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Exposure to open-fire cooking and cognitive performance in children

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We reexamined field data on cognitive performance in light of recent research that shows open-fire cooking – with its emission of harmful substances – to pose a risk to healthy physical development. Tests of three- to nine‐year-old children in four communities around the world yielded evidence concerning block-building skills, memory, and the discernment of embedded figures. Naturalistic observations of these children were also undertaken in everyday settings. Open-fire cooking (as opposed to cooking on kerosene stoves) was associated with both lower cognitive performance and less frequent structured play at all ages. Although these correlational results do not reveal causal mechanisms, they are consistent with ideas about negative developmental consequences of exposure to open-fire cooking and suggest that research is needed on the effect on brain development of practices involving production of indoor smoke.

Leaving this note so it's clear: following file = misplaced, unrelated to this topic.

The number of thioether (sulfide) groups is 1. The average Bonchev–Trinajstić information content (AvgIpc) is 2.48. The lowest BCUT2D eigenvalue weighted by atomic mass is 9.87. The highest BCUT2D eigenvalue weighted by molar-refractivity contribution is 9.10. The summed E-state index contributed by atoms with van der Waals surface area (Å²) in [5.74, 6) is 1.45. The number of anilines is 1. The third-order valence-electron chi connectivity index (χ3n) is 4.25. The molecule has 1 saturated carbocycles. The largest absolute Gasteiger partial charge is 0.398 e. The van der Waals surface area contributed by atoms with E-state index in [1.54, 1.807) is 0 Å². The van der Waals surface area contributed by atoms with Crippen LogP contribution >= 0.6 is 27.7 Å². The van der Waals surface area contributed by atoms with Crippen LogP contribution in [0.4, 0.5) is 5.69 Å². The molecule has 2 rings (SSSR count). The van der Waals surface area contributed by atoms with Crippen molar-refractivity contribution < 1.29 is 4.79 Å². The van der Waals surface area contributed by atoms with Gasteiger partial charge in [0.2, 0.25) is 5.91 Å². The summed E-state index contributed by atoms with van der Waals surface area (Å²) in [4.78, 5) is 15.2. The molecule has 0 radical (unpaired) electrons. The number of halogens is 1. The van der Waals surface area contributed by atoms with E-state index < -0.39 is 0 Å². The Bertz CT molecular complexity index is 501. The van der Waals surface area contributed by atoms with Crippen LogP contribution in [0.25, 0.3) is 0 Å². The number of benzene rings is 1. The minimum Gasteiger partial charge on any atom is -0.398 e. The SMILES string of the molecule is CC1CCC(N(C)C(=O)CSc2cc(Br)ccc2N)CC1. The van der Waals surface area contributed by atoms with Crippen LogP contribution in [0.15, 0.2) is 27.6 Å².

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Keywords: brain development; carbon monoxide intake; cognitive development; indoor pollution; open-fire cooking

Document Type: Research Article

Affiliations: 1: Pitzer College, Claremont, California 2: Mary Gauvain,University of California, Riverside, California

Publication date: April 1, 2012

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